The Federal Reserve has a dual mandate – to sustain maximum employment and price stability. In 2012, the FOMC published its “Statement on Longer-Run Goals and Monetary Policy Strategy”, which communicated a long-term target inflation rate of 2%. However, a flexible average inflation targeting regime was adopted in August 2020 which allows inflation to exceed 2% for some time until the average returns to 2%.

How to trade CPI releases?

Most commonly used instruments to express a view on US inflation are:

  • US dollar and other USD FX pairs such as USDJPY or EURUSD
  • Treasury Bonds
  • USD-traded commodities
  • Indices like NASDAQ (USNAS100.I) or S&P 500 (US500.I)

CPI reports are generally followed closely by traders and investors as these influence central bank decision on raising or cutting the interest rates, which strongly impact the market sentiment towards various asset classes. The actual inflation print is compared not just to central bank’s target, but also to the street forecast.

Typically, an inflation that is higher than central bank’s target or street expectations will prompt tighter monetary policy action, resulting in a negative impact on stocks (on expectations of weakening economic activity) and nominal fixed income (on expectations of higher yields) as well as a stronger currency. Conversely, inflation prints that are below expectations or target could prompt loosening of monetary policies that result in gains in equities and bonds, while the currency could come under pressure. Both momentum trading and fade the data trades, as discussed in the nonfarm payroll primer, are interesting on such key data/event days. Option trading is also quite popular around CPI release days as volatility picks up.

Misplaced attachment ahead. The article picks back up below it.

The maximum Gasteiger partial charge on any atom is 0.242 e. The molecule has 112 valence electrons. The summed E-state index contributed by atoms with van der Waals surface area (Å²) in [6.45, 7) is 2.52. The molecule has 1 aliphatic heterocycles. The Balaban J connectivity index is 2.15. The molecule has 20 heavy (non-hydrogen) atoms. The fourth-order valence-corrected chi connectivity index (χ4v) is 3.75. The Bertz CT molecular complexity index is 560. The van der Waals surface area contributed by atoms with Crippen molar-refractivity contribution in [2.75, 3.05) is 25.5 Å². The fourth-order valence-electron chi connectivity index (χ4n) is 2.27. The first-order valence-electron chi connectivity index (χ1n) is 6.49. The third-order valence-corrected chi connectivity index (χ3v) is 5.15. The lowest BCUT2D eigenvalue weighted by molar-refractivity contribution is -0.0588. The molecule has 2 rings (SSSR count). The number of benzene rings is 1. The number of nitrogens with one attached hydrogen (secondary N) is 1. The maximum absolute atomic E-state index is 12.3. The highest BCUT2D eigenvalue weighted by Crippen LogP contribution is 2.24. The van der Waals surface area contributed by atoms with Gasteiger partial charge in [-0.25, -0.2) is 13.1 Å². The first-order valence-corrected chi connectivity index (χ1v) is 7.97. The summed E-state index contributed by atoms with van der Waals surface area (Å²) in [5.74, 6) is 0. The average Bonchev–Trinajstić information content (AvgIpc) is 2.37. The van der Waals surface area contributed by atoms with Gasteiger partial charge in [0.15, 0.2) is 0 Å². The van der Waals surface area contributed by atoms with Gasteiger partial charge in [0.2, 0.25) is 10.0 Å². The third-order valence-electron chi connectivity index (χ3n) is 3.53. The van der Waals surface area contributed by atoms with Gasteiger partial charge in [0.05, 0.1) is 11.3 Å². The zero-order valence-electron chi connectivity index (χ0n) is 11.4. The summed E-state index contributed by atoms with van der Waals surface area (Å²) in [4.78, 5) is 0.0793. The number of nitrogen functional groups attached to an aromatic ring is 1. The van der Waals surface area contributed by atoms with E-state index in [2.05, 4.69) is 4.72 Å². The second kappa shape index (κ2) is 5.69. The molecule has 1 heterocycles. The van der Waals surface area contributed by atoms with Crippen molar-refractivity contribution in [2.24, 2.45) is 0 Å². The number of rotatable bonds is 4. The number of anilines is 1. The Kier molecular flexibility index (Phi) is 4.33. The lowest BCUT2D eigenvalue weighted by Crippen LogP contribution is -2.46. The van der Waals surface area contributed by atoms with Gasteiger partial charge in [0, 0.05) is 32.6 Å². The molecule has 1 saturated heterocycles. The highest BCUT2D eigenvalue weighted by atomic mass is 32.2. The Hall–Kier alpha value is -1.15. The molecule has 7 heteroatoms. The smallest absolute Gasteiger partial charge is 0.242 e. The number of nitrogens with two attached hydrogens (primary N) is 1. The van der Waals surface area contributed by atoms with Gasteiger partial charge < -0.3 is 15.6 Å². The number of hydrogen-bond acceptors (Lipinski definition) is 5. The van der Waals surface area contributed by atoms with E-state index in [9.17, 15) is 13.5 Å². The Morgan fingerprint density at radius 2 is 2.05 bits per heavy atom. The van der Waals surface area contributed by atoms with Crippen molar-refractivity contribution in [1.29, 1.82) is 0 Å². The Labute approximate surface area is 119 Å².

For investors, it is important to consider the impact of inflation on portfolio returns, and maintaining a constant allocation to inflation-hedging assets in order to cushion portfolios against unexpected spikes. Popular inflation-hedging instruments include inflation-protected bonds such as Treasury Inflation-Protected Securities (TIPS) or floaters, commodities or real estate. Gold also tends to fare well when real interest rates are low or negative, that is when inflation is high but interest rates are still low.